Ukrainian delegates meet with MWRD officials to discuss water management issues
In the wake of new regime changes in Ukraine, a delegation of Ukrainian leaders and water treatment experts recently visited with officials from the Metropolitan Water Reclamation District of Greater Chicago to share knowledge and discuss water management issues.
July 10, 2015 -- In the wake of new regime changes in Ukraine, a delegation of Ukrainian leaders and water treatment experts recently visited with officials from the Metropolitan Water Reclamation District (MWRD) of Greater Chicago to share knowledge and discuss water management issues. The visit was part of a brief U.S. tour involving Andrii Levus, member of Ukraine Parliament, and members of the SPR-Group, a Ukrainian company specializing in the design, construction, reconstruction, and upgrading of wastewater treatment facilities on a turnkey basis.
Despite recent tensions in Ukraine, the SPR-Group reconstructed 12 water treatment plants that manage all phases of the treatment process under one roof to treat up to 119 million gallons of water per day. Using environmentally friendly, cutting-edge technology, the team developed reliable, cost-effective, fully automated, odorless and silent facilities to manage water treatment on a small scale, providing a unique comparison to MWRD, which handles the largest water treatment plant in the world at the Stickney Water Reclamation Plant, where 1.44 billion gallons of water are treated daily.
Levus also visited the U.S./Ukraine Working Group Yearly Summit hosted by the Center for U.S.-Ukrainian Relations in Washington, D.C., and met with members of Congress and other officials at the White House. As part of its trip, the SPR-Group visited Michigan leaders and water treatment facility experts in the region as well as leaders in the Ukrainian-American community. The meetings were intended to prompt discussion about the SPR-Group's business model for water treatment and its vision for positive change in Ukraine.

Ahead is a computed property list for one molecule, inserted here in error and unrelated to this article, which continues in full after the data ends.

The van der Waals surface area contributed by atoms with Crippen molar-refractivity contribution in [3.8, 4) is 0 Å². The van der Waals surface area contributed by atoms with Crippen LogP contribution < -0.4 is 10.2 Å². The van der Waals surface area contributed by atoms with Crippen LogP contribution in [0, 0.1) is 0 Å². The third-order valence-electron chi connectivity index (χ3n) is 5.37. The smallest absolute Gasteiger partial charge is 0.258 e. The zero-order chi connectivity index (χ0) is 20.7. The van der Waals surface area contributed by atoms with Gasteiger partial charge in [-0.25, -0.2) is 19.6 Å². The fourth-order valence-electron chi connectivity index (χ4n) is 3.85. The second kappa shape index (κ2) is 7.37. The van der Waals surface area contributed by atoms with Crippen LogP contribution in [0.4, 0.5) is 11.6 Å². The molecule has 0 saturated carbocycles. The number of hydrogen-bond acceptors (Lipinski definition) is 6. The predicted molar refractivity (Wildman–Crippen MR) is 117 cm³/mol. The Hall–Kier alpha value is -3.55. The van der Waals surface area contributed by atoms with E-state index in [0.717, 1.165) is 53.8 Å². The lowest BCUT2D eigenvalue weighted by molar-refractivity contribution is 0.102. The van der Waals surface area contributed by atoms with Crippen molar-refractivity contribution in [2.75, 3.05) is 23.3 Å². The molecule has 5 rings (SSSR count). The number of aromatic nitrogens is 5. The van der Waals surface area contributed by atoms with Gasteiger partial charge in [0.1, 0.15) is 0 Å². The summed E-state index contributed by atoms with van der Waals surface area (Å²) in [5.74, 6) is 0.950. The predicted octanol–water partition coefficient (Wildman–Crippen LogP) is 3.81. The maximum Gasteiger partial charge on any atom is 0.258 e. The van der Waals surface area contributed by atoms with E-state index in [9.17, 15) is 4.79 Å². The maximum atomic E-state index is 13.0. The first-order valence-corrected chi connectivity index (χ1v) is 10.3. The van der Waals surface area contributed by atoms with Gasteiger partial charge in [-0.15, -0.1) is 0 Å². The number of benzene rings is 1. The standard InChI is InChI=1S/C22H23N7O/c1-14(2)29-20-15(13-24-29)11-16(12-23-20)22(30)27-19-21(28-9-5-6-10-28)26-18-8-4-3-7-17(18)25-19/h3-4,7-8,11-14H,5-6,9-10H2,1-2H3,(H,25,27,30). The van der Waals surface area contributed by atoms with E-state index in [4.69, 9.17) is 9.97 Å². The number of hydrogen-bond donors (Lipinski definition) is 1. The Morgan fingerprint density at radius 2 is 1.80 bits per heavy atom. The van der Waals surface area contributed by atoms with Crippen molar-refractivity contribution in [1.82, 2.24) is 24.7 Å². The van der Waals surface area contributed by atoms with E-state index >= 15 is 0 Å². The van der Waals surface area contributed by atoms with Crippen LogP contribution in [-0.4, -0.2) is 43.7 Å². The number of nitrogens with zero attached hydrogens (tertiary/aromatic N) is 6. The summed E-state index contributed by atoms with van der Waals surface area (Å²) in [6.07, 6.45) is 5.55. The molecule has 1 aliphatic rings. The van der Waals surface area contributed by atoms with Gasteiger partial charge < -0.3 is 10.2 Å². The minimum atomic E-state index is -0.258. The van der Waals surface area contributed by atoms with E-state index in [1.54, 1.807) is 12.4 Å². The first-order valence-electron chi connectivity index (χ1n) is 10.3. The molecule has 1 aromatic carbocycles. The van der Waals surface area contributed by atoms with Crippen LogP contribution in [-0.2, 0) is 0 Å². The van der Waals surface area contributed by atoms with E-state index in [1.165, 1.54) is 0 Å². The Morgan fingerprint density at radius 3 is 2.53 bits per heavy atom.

Levus noted that out of the post-Soviet Union countries, Ukraine is the leading nation for potential technical innovation. Between ongoing conflicts with Russia and dealing with the consequence of previous leadership, the future of the country is largely dependent on establishing relationships in the U.S. Considering the major presence of ethnic Ukrainians in Chicago, Levus encouraged the MWRD to work with the Ukrainian delegation to promote water quality issues in the Ukraine.
In the Ukraine, the other challenge is investing in infrastructure to improve water quality and eliminate algae blooms. MWRD President Mariyana Spyropoulos explained that the District is in the process of building the world's largest wastewater phosphorus recovery system with the potential to return 10,000 tons of usable phosphorus per year and eliminate it from waterways. The delegation met with MWRD Chairman of Finance Frank Avila for a tour of the Stickney plant in Cicero, Ill. Commissioner Avila worked with Paul Bandriwsky, vice president of the Illinois Division of the Ukrainian Congress Committee of America, to arrange the tour.